116th Congress

The following members currently serve on the Joint Committee on the Library for the 115th United States Congress.[3]

Members

Members, 116th Congress[2][4]
Majority Minority
Senate
Members
House
Members

115th Congress

The 115th United States Congress serves from January 3, 2017, to January 3, 2019.

Members

The following members currently serve on the Joint Committee on the Library for the 115th United States Congress.

Members, 115th Congress[2][5][6]
Majority Minority
Senate
Members
House
Members

Fine arts introduced

The following resolutions were introduced for displaying fine arts in the United States Capitol during the 115th United States Congress.

114th Congress

The 114th United States Congress served from January 3, 2015, to January 3, 2017.

Members

The following members served on the Joint Committee on the Library for the 114th United States Congress.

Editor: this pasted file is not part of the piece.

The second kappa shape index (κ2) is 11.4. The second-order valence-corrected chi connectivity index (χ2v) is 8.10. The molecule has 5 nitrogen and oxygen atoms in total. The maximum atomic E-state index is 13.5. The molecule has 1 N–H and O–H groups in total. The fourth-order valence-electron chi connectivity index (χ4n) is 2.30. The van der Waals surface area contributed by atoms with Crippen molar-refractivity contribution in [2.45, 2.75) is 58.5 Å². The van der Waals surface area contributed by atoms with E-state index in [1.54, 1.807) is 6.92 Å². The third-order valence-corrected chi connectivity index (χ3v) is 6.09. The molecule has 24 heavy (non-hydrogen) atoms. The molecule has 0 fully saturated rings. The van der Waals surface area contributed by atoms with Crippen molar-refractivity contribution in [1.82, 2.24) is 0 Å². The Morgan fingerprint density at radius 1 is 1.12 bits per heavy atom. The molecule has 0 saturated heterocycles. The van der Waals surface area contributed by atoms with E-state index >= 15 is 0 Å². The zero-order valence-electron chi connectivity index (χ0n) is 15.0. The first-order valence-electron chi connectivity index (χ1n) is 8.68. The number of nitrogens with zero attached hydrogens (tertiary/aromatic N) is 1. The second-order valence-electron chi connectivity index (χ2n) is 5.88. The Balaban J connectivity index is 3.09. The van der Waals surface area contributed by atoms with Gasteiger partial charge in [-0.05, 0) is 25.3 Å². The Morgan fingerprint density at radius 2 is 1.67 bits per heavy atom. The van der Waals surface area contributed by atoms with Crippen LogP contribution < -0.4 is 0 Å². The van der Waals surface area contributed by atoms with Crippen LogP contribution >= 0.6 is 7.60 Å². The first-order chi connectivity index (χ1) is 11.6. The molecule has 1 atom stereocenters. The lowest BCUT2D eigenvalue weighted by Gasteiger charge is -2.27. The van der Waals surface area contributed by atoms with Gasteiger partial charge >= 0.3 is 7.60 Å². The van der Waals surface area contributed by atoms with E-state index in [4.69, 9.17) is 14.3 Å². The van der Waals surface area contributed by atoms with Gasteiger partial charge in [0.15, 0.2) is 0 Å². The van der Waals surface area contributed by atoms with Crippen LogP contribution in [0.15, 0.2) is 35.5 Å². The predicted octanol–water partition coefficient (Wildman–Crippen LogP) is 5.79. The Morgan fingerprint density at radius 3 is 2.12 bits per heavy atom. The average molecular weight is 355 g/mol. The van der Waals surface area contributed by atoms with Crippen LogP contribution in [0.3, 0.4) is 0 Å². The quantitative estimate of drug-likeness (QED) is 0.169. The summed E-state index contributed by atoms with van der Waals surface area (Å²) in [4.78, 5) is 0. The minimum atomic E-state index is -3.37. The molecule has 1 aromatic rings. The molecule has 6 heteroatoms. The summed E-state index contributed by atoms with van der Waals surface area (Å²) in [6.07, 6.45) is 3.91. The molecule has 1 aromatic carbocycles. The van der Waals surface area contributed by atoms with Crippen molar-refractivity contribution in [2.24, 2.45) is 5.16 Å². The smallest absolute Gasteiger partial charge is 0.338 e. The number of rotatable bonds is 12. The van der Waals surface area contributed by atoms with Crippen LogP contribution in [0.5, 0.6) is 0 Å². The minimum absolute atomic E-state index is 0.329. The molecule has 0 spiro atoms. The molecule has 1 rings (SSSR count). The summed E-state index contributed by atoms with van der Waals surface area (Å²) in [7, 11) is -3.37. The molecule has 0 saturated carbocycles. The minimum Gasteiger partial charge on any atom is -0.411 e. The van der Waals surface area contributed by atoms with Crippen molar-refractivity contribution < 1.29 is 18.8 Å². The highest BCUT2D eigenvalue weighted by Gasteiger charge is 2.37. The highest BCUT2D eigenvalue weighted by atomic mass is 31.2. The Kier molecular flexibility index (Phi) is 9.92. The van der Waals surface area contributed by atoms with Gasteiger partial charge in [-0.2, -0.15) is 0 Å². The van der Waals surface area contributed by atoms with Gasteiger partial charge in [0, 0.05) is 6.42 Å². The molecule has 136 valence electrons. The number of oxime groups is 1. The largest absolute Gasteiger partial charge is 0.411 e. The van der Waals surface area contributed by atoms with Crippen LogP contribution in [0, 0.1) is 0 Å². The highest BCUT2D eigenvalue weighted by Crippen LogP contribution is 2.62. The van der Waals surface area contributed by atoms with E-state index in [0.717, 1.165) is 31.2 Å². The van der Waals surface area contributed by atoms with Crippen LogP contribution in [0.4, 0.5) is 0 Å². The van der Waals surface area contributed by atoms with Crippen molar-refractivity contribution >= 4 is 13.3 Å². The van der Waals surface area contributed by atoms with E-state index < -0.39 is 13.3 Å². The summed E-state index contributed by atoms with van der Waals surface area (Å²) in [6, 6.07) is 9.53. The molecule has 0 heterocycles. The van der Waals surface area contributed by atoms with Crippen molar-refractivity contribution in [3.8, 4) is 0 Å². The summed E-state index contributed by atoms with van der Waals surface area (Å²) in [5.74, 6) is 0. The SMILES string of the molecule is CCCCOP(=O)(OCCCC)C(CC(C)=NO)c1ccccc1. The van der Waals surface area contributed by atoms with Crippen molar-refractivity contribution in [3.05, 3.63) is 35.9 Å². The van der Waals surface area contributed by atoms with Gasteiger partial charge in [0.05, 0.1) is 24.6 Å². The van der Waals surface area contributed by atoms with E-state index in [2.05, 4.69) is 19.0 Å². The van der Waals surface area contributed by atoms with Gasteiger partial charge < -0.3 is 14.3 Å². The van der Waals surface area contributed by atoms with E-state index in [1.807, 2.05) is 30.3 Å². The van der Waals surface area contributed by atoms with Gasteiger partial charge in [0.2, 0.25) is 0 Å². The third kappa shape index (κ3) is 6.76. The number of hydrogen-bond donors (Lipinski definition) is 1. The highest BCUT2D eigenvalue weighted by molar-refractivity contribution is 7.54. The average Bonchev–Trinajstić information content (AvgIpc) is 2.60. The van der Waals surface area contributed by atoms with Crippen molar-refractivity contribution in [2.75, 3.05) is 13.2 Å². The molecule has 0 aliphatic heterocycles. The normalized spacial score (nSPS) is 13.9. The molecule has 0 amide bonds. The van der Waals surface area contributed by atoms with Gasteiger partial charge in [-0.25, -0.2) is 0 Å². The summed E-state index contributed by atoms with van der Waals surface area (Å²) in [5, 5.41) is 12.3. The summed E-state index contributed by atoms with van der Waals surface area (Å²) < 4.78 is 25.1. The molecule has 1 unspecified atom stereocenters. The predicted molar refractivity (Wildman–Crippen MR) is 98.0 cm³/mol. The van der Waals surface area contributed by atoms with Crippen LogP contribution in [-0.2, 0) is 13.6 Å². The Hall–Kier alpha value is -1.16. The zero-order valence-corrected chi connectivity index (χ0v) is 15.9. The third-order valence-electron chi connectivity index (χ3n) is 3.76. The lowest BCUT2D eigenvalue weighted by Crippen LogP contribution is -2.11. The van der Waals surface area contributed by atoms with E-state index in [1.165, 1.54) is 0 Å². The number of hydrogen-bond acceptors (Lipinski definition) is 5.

Members, 114th Congress[11][12][13]
Majority Minority
Senate
Members
House
Members

Fine arts introduced

The following resolutions were introduced for displaying fine arts in the United States Capitol during the 114th United States Congress.

113th Congress

The 113th United States Congress served from January 3, 2013, to January 3, 2015.

Members

The following members served on the Joint Committee on the Library for the 113th United States Congress.

Members, 113th Congress[18][19][20]
Majority Minority
Senate
Members
House
Members

Fine arts introduced